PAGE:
Unkind October

Published in Dawn photograph by Firstpost

It wasn’t hard to figure out Awais Noorani at the latest PDM rally in Quetta. Heir to his father’s Jamiat Ulema-i-Pakistan, Mr. Noorani went for broke, and called for Balochistan to part from the rest of the country.

The JUP currently boasts a population of 0 in the assembly (it was most relevant when it was torching Lahore in 1953). For the same reason, few came to Mr. Noorani’s defence – including himself. ‘It was a slip of tongue,’ he said, and expressed sadness that the press would repeat exactly what he had screamed to thousands of people.

Around the same time as Mr. Noorani ghalti se cried for secession, a man of greater gravitas – Mian Nawaz Sharif – also went for broke and, while saying he was addressing the army rank and file, urged them not to be complicit in abandoning their countrymen to ‘violators of the Constitution’.

Capping this off was former Speaker Ayaz Sadiq, a man of sober and sensible repute, who called Abhinandan’s return the result of capitulation, and the unrealized threat of an Indian attack. Besides being disproven, this was a more-or-less catastrophic remark in terms of deterrence, especially when both Islamabad and Rawalpindi acquitted themselves unprecedentedly well during the 27 February standoff.

If it isn’t obvious already, the PDM’s chosen ones are raising the stakes for the establishment: stop being mean to us, they whisper, or we’ll keep saying naughty things.

It’s why their usual critics have exploded on TV, crying treason. But whether or not Indians, Israelis, or Freemasons had a field day with these statements is missing the point: the fact is that unrest in Balochistan is terrible for Pakistan. Intra-military intrigue is terrible for Pakistan. Upending the country’s self-defence signalling – at a time when our neighbour happens to be an orange neo-Nazi – is terrible for Pakistan.

Those that say such statements serve civilian supremacy (courtesy the same gents that sold their supremacy for sacks of cash from General Beg) are either being dim or dishonest.

In real life, the Pakistan Democratic Movement is neither democratic nor a movement. It’s an inter-elite skirmish over relevance, closure of NAB cases, and closeness to the establishment. For all his talk of mujhay kyun nikala, Mian sahib loved helping nikalufy prime ministers Junejo, Benazir, Benazir again, and Yusuf Raza. When a man does something four times, odds are he can do it a fifth.   

While not behaving as badly, the PPP has played the game harder in recent years, undermining the PML-N in the Senate and Balochistan. Whatever the PPP’s recipe, Asif Zardari remains a free man; a criminal empire powered by fake accounts remains unresolved (albeit blown wide open by the FIA and some excellent work by investigative journalist Meiryum Ali); and Bahria Town continues to rule Karachi.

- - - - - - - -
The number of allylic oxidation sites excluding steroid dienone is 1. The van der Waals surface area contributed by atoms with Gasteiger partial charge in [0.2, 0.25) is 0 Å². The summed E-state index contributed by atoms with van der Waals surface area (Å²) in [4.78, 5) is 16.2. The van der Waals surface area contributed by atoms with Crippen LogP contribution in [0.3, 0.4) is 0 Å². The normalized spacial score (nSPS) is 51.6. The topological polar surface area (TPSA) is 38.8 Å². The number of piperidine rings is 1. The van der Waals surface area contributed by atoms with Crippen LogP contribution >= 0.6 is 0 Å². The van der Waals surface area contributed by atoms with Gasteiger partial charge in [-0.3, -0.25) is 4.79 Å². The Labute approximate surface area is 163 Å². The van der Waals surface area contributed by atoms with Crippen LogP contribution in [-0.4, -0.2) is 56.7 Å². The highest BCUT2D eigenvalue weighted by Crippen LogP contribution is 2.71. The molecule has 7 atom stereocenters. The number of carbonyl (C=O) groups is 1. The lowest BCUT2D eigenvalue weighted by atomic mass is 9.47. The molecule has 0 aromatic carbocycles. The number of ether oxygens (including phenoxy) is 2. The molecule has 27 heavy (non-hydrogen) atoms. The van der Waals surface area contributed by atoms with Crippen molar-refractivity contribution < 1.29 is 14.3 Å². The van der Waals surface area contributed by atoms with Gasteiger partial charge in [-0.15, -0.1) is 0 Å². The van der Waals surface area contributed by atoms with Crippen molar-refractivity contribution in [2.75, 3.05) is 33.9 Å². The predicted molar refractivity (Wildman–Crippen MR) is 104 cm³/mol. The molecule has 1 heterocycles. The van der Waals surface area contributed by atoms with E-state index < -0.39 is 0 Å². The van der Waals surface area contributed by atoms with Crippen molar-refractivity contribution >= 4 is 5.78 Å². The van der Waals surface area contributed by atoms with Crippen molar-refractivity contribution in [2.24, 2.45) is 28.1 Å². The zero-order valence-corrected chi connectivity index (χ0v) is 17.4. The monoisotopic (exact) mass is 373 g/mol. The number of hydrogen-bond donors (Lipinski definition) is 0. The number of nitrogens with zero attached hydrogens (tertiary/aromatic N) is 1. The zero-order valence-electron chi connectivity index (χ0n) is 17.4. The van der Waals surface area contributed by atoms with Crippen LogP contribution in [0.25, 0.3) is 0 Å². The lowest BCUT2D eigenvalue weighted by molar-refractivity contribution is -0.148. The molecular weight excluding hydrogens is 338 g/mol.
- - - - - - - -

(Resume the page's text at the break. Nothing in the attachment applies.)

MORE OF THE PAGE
Rounding off these beloved progressives is Maulana Fazl, who stalled the honour killing bill until it was neutered, opposed the FATA merger, and currently blocks child marriage restraints. His underboss, Mufti Kifayatullah, was accused of covering up child rape in Mansehra. Here indeed be our last liberal hope.

And yet for all the emptiness of this opposition, the PTI – in government at last – has made the same old red lines redder. Missing persons remain missing. The Asghar Khan case has gone out the window. Dissidents are overcome with the urge to leave Earth for a few days, visit the northern areas, and then return refreshed and renewed. General Musharraf’s trial is in limbo, while most of his comrades are in the cabinet.

Before he became Prime Minister, Imran Khan had refused to accept the idea of missing persons. He was equally clear about Asghar Khan v. Aslam Beg: ‘If [people] want to know who these celestial beings are, then just reopen the Asghar Khan case.’ And in 2014, he said that Musharraf shouldn’t be allowed to escape his treason trial.

But that was then, and this is now, with the interior minister, Ijaz Shah, praying for the safety of PML-N leaders, while creepily invoking terror attacks on the ANP in the same breath. It is ironic that the minister, who did nothing to save Pakistan from a mass-murdering insurgency, would comment on the Bilour and Iftikhar families, who lost everything in its defiance.

Ijaz Shah needs to be retired from government the same way Awais Noorani needs to be retired from the opposition alliance. Mr. Ayaz Sadiq would be better-served retracting his statement rather than reaffirming its damage. The PM must end the awful saga of missing persons; his party must return to its old ideas. And in a country that has seen Nawabzada Nasrullah and Asma Jahangir and Asghar Khan, civilian supremacy requires a messiah far less self-seeking than Nawaz Sharif.

October often brings the cold with it. Even still, Pakistan deserved better than the past month.